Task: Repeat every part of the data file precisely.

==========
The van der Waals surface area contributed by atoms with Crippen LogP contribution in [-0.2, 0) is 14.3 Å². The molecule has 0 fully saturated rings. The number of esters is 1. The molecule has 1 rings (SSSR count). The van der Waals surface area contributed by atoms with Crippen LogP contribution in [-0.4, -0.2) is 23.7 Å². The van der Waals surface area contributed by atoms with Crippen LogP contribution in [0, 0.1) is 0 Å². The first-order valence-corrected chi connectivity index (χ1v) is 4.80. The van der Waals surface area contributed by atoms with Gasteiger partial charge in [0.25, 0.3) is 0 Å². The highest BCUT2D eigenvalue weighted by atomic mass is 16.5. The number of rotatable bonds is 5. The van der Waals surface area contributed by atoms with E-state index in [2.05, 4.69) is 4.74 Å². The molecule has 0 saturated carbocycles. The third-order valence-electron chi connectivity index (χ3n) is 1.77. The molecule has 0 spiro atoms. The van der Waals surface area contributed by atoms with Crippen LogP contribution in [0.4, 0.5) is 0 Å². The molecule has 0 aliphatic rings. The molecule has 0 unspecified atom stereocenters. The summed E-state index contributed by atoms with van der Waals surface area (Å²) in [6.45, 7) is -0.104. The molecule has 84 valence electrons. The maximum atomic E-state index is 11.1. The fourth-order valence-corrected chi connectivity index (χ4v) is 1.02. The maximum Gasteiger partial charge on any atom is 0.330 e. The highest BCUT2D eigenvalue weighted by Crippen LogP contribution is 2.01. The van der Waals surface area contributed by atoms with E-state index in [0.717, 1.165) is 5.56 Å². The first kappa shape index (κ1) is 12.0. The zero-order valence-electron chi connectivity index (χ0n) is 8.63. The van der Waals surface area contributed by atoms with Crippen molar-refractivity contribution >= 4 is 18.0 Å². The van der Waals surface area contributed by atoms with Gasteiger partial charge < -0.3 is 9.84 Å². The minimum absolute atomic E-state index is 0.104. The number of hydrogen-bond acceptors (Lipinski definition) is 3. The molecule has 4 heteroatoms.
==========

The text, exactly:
The van der Waals surface area contributed by atoms with Crippen LogP contribution in [-0.2, 0) is 14.3 Å². The molecule has 0 fully saturated rings. The number of esters is 1. The molecule has 1 rings (SSSR count). The van der Waals surface area contributed by atoms with Crippen LogP contribution in [-0.4, -0.2) is 23.7 Å². The van der Waals surface area contributed by atoms with Crippen LogP contribution in [0, 0.1) is 0 Å². The first-order valence-corrected chi connectivity index (χ1v) is 4.80. The van der Waals surface area contributed by atoms with Gasteiger partial charge in [0.25, 0.3) is 0 Å². The highest BCUT2D eigenvalue weighted by atomic mass is 16.5. The number of rotatable bonds is 5. The van der Waals surface area contributed by atoms with E-state index in [2.05, 4.69) is 4.74 Å². The molecule has 0 saturated carbocycles. The third-order valence-electron chi connectivity index (χ3n) is 1.77. The molecule has 0 spiro atoms. The van der Waals surface area contributed by atoms with Crippen LogP contribution in [0.4, 0.5) is 0 Å². The molecule has 0 aliphatic rings. The molecule has 0 unspecified atom stereocenters. The summed E-state index contributed by atoms with van der Waals surface area (Å²) in [6.45, 7) is -0.104. The molecule has 84 valence electrons. The maximum atomic E-state index is 11.1. The fourth-order valence-corrected chi connectivity index (χ4v) is 1.02. The maximum Gasteiger partial charge on any atom is 0.330 e. The highest BCUT2D eigenvalue weighted by Crippen LogP contribution is 2.01. The van der Waals surface area contributed by atoms with E-state index in [0.717, 1.165) is 5.56 Å². The first kappa shape index (κ1) is 12.0. The zero-order valence-electron chi connectivity index (χ0n) is 8.63. The van der Waals surface area contributed by atoms with Crippen molar-refractivity contribution >= 4 is 18.0 Å². The van der Waals surface area contributed by atoms with Gasteiger partial charge < -0.3 is 9.84 Å². The minimum absolute atomic E-state index is 0.104. The number of hydrogen-bond acceptors (Lipinski definition) is 3. The molecule has 4 heteroatoms.